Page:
Sunday, July 09, 2006

Say what, Pa.?

Some onlookers might wonder what they’re smoking in Pennsylvania these days. But if the state’s restaurant industry has its way, you can bet it won’t be tobacco.

The Pennsylvania Restaurant Association delivered a real jaw-dropper last week when it sent letters to state lawmakers, urging them to ban smoking in all public places, eateries included. There was no proposal before the legislature. No referendum was about to be put to voters. Indeed, there seemed to be no harebrained measure afoot that the trade was hoping to pre-empt with a more reasonable proposal. From all appearances and known circumstances, it seemed the association was taking the initiative on a no-smoking law. And the association didn’t say otherwise.

It asserted publicly that it was moved by a report from the U.S. surgeon general that found second-hand smoke to be a significant health risk to non-smokers. Yet association officials told deputy managing editor Paul Frumkin that they decided to call for the ban a day before the surgeon general’s findings were released.

We wondered aloud in our New York office about the possibility of liability lawsuits based on the surgeon general’s study, and if the PRA was trying to shield its members from litigation down the road. But that notion was put forth by us, not the association.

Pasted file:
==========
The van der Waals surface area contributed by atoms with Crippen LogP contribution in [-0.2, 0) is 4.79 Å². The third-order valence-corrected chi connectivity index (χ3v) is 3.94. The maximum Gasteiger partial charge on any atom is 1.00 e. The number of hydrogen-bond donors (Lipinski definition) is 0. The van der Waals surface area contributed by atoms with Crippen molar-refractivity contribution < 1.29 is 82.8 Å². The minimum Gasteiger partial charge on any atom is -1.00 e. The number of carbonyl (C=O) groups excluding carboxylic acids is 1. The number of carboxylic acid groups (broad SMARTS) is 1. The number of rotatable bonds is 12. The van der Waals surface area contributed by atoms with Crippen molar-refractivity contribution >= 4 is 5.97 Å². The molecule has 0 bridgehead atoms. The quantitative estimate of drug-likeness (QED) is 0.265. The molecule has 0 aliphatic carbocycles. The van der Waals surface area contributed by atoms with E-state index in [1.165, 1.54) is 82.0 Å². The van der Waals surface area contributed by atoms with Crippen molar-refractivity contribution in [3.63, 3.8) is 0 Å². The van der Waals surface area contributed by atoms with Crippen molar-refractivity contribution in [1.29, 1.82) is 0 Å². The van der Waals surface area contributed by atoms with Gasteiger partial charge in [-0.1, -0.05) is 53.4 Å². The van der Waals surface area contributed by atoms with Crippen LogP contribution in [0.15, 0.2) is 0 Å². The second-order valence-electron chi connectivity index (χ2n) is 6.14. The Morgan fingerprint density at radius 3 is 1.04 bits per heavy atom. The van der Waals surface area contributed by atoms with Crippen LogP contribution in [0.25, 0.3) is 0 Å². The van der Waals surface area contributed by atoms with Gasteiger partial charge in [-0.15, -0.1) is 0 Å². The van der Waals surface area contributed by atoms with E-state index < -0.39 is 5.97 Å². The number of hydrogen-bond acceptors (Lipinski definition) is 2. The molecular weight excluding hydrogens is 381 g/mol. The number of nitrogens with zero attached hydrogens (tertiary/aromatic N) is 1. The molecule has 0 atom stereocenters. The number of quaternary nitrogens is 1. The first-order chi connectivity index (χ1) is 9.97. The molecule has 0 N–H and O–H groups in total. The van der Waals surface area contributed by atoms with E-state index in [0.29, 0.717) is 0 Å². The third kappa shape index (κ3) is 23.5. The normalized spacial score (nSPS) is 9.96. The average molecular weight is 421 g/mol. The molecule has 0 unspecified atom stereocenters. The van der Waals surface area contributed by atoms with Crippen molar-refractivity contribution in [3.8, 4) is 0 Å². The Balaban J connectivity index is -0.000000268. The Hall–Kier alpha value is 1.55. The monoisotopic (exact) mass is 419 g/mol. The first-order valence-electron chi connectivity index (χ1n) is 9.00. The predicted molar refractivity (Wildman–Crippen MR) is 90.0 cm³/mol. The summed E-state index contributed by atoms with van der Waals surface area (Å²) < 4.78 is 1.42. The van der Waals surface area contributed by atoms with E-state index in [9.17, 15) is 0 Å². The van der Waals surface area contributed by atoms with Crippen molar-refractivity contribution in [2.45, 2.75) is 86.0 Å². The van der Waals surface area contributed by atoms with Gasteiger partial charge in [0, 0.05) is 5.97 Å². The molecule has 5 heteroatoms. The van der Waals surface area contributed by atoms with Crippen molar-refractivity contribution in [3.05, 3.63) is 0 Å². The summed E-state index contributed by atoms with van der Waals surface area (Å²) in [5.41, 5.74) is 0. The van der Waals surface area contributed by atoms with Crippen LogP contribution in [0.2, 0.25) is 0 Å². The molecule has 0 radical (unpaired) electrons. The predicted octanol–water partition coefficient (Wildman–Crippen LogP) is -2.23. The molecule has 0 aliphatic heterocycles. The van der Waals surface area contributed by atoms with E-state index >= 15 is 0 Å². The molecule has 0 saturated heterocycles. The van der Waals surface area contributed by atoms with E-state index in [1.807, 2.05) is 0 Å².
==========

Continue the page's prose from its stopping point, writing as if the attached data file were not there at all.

However, tea leaves and other indicators suggest the PRA may have a motive other than merely protecting servers and bartenders from second-hand smoke. Association chief Patrick Conway told Frumkin that the industry staked out “the high ground” because “we might be better positioned to guide the debate at the state level.” And if that’s the case, the PRA’s actions may be well-conceived.

Its about-face in calling for the prohibition, after steadfastly resisting a ban for years, came to notice almost in the same hour news reports surfaced in Louisiana about the restaurant industry suing the state over a recently-passed smoking law. Operators there are furious because a new ban exempts casinos, just as New Jersey’s law does. In both states, the trade has argued that the exemption gives casinos an unfair advantage in the battle for consumers’ disposable income.

And there’s absolutely, positively no doubt they’re right; the exemption is patently fair. The casinos argued that they’d lose money if smoking was banned on their premises, just as restaurants have. But casinos spent more money to make that argument heard, and they have the added weapon of generating hundreds of millions in tax revenues for their host states. In short, restaurants couldn’t control the conversation in those locales. They were over-shouted by a more powerful and persuasive voice.

Pennsylvania has no casinos as of right now, but the state has been empowered to license 14 gaming halls. By stressing the need to put health considerations above business concerns, the PRA may be able to frame the discussion of any bill that emerges from the legislature. It may have acted shrewdly to prevent a repeat on the unfairness against restaurants that prevails in New Jersey and Louisiana.

What looks like insanity could prove a brilliant move, a true flash of fire behind the smoke.

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